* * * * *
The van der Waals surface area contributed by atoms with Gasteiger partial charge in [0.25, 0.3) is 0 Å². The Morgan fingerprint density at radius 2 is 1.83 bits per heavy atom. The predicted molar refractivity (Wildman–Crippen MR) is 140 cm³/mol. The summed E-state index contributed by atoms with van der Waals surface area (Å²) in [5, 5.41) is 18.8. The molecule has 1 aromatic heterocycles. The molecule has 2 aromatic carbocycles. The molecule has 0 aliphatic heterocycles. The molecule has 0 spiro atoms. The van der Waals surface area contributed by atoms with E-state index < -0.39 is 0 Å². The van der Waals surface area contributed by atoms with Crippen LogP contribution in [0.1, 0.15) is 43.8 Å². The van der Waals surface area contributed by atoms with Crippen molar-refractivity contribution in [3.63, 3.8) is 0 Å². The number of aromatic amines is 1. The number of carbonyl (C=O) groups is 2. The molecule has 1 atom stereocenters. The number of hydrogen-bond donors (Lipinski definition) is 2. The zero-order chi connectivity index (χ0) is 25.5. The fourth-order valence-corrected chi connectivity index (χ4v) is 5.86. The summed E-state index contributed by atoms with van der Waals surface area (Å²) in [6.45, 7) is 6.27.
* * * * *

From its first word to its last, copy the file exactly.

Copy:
The van der Waals surface area contributed by atoms with Gasteiger partial charge in [0.25, 0.3) is 0 Å². The Morgan fingerprint density at radius 2 is 1.83 bits per heavy atom. The predicted molar refractivity (Wildman–Crippen MR) is 140 cm³/mol. The summed E-state index contributed by atoms with van der Waals surface area (Å²) in [5, 5.41) is 18.8. The molecule has 1 aromatic heterocycles. The molecule has 2 aromatic carbocycles. The molecule has 0 aliphatic heterocycles. The molecule has 0 spiro atoms. The van der Waals surface area contributed by atoms with E-state index < -0.39 is 0 Å². The van der Waals surface area contributed by atoms with Crippen LogP contribution in [0.1, 0.15) is 43.8 Å². The van der Waals surface area contributed by atoms with Crippen molar-refractivity contribution in [3.63, 3.8) is 0 Å². The number of aromatic amines is 1. The number of carbonyl (C=O) groups is 2. The molecule has 1 atom stereocenters. The number of hydrogen-bond donors (Lipinski definition) is 2. The zero-order chi connectivity index (χ0) is 25.5. The fourth-order valence-corrected chi connectivity index (χ4v) is 5.86. The summed E-state index contributed by atoms with van der Waals surface area (Å²) in [6.45, 7) is 6.27.